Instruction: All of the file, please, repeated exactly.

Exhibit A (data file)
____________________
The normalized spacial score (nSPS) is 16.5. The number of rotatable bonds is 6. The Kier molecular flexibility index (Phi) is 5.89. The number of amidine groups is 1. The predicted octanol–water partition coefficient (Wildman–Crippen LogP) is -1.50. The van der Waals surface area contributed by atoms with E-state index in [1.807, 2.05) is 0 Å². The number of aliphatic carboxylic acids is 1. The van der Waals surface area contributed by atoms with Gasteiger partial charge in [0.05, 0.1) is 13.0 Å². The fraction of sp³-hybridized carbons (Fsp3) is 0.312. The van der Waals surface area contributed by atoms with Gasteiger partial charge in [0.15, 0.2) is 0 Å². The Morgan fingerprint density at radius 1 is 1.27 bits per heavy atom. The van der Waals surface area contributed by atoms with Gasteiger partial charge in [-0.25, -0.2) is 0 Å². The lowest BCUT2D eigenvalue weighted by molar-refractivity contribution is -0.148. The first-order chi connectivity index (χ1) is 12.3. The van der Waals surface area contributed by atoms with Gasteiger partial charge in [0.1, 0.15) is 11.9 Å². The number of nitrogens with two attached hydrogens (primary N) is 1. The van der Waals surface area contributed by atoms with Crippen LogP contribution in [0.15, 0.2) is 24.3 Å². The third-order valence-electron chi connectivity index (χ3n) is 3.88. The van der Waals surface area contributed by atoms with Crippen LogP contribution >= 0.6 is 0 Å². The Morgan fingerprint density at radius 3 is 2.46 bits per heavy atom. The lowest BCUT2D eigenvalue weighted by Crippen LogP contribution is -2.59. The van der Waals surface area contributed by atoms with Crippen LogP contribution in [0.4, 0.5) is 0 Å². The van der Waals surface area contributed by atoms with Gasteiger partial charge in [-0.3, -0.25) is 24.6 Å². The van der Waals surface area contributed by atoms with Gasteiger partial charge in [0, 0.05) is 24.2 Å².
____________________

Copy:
The normalized spacial score (nSPS) is 16.5. The number of rotatable bonds is 6. The Kier molecular flexibility index (Phi) is 5.89. The number of amidine groups is 1. The predicted octanol–water partition coefficient (Wildman–Crippen LogP) is -1.50. The van der Waals surface area contributed by atoms with E-state index in [1.807, 2.05) is 0 Å². The number of aliphatic carboxylic acids is 1. The van der Waals surface area contributed by atoms with Gasteiger partial charge in [0.05, 0.1) is 13.0 Å². The fraction of sp³-hybridized carbons (Fsp3) is 0.312. The van der Waals surface area contributed by atoms with Gasteiger partial charge in [0.15, 0.2) is 0 Å². The Morgan fingerprint density at radius 1 is 1.27 bits per heavy atom. The van der Waals surface area contributed by atoms with Gasteiger partial charge in [-0.25, -0.2) is 0 Å². The lowest BCUT2D eigenvalue weighted by molar-refractivity contribution is -0.148. The first-order chi connectivity index (χ1) is 12.3. The van der Waals surface area contributed by atoms with Gasteiger partial charge in [0.1, 0.15) is 11.9 Å². The number of nitrogens with two attached hydrogens (primary N) is 1. The van der Waals surface area contributed by atoms with Crippen LogP contribution in [0.15, 0.2) is 24.3 Å². The third-order valence-electron chi connectivity index (χ3n) is 3.88. The van der Waals surface area contributed by atoms with Crippen LogP contribution >= 0.6 is 0 Å². The Morgan fingerprint density at radius 3 is 2.46 bits per heavy atom. The lowest BCUT2D eigenvalue weighted by Crippen LogP contribution is -2.59. The van der Waals surface area contributed by atoms with Crippen LogP contribution in [0.4, 0.5) is 0 Å². The van der Waals surface area contributed by atoms with Gasteiger partial charge in [-0.3, -0.25) is 24.6 Å². The van der Waals surface area contributed by atoms with Gasteiger partial charge in [0, 0.05) is 24.2 Å².